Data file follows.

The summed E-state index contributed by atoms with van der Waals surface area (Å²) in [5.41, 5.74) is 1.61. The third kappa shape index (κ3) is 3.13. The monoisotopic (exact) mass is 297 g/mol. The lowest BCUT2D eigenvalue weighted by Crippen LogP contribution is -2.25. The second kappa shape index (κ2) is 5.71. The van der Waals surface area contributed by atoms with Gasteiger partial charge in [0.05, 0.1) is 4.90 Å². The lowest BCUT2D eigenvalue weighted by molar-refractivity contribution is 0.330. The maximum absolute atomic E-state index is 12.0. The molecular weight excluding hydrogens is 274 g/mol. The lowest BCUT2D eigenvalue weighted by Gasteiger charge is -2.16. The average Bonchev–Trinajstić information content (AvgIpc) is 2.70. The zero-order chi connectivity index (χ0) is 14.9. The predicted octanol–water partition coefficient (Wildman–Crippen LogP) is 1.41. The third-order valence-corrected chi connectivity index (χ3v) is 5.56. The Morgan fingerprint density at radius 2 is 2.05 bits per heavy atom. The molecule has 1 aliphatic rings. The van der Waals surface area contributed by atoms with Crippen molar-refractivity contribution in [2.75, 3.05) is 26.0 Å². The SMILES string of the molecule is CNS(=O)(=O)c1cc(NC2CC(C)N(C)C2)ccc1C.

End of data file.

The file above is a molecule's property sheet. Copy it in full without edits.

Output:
The summed E-state index contributed by atoms with van der Waals surface area (Å²) in [5.41, 5.74) is 1.61. The third kappa shape index (κ3) is 3.13. The monoisotopic (exact) mass is 297 g/mol. The lowest BCUT2D eigenvalue weighted by Crippen LogP contribution is -2.25. The second kappa shape index (κ2) is 5.71. The van der Waals surface area contributed by atoms with Gasteiger partial charge in [0.05, 0.1) is 4.90 Å². The lowest BCUT2D eigenvalue weighted by molar-refractivity contribution is 0.330. The maximum absolute atomic E-state index is 12.0. The molecular weight excluding hydrogens is 274 g/mol. The lowest BCUT2D eigenvalue weighted by Gasteiger charge is -2.16. The average Bonchev–Trinajstić information content (AvgIpc) is 2.70. The zero-order chi connectivity index (χ0) is 14.9. The predicted octanol–water partition coefficient (Wildman–Crippen LogP) is 1.41. The third-order valence-corrected chi connectivity index (χ3v) is 5.56. The Morgan fingerprint density at radius 2 is 2.05 bits per heavy atom. The molecule has 1 aliphatic rings. The van der Waals surface area contributed by atoms with Crippen molar-refractivity contribution in [2.75, 3.05) is 26.0 Å². The SMILES string of the molecule is CNS(=O)(=O)c1cc(NC2CC(C)N(C)C2)ccc1C.